* However, to be clear most of the evidence presented in the book comes from the Nurses’ Health Study, which is an epidemiological study. An important fact about epidemiological studies is that they measure associations (or links) not necessarily causes. So it may be true that there is something about whole milk that produces greater fertility over skim milk, but it is also possible that more fertile women prefer whole milk over skim milk and that the milk really doesn’t affect fertility. It’s difficult to determine, and won’t be determined unless/until some sort of randomized controlled trial takes place. This is important to clarify, especially since I made the mistake of saying in the podcast that milk influences fertility. It would be more accurate to say that skim milk is associated with infertility or whole milk is linked to fertility or something like that.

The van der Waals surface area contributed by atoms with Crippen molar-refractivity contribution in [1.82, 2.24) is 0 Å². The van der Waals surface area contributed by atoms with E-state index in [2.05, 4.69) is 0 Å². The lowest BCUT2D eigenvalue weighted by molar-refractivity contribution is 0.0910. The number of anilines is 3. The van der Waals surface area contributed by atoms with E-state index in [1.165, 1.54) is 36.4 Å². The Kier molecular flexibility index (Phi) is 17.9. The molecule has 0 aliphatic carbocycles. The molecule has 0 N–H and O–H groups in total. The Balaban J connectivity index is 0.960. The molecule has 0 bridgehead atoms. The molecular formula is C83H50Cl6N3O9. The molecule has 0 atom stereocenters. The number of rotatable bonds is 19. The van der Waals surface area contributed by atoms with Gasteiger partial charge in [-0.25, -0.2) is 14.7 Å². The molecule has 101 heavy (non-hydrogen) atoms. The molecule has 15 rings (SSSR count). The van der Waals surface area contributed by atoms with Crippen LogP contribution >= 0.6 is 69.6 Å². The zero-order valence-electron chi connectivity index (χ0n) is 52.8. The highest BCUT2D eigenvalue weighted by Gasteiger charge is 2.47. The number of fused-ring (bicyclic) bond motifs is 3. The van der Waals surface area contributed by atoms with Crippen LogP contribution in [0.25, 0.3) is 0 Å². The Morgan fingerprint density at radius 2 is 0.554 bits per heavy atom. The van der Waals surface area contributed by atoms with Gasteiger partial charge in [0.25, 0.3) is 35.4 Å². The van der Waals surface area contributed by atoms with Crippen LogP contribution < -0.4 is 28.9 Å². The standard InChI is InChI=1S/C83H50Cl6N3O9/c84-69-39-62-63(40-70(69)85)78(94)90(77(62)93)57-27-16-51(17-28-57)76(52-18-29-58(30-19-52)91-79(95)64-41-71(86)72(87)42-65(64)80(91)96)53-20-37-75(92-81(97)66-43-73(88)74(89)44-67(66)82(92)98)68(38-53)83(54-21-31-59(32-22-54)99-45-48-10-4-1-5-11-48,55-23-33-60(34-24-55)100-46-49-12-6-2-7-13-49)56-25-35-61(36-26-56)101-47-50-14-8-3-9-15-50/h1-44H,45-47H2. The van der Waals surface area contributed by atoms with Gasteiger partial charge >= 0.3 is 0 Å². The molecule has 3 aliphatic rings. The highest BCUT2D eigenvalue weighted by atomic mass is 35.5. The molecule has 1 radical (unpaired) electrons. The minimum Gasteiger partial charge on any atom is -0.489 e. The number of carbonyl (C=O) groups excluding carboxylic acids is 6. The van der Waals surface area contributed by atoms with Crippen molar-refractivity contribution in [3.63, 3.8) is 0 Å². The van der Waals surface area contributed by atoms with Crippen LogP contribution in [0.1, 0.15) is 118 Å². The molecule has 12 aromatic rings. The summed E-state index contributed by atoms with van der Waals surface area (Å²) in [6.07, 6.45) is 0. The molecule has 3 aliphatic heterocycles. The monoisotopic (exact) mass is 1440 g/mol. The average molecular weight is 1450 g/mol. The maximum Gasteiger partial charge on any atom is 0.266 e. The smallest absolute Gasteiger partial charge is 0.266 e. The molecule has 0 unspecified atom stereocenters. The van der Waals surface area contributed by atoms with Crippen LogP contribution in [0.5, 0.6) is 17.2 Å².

- Honein MA, Paulozzi LJ, Mathews TJ, Erickson JD, Wong LY. Impact of folic acid fortification of the US food supply on the occurrence of neural tube defects. JAMA 2001; 285: 2981–6.
- Berry RJ, Li Z, Erickson JD, et al. Prevention of neural-tube defects with folic acid in China. China-U.S. Collaborative Project for Neural Tube Defect Prevention. N Engl J Med 1999; 341: 1485–90.
- Laurence KM, James N, Miller MH, Tennant GB, Campbell H. Double-blind randomised controlled trial of folate treatment before conception to prevent recurrence of neural-tube defects. Br Med J 1981; 282: 1509–11.
- Williamson CS. Nutrition in pregnancy. BNF Nutr Bull 2006; 31: 28–59.
- Cohen JT, Bellinger DC, Connor WE, Shaywitz BA. A quantitative analysis of prenatal intake of n-3 polyunsaturated fatty acids and cognitive development. Am J Prev Med 2005; 29: 366–74.
- Hibbeln JR, Davis JM, Steer C, et al. Maternal seafood consumption in pregnancy and neurodevelopmental outcomes in childhood (ALSPAC study): an observational cohort study. Lancet 2007; 369: 578–85.
- Pardon the pun.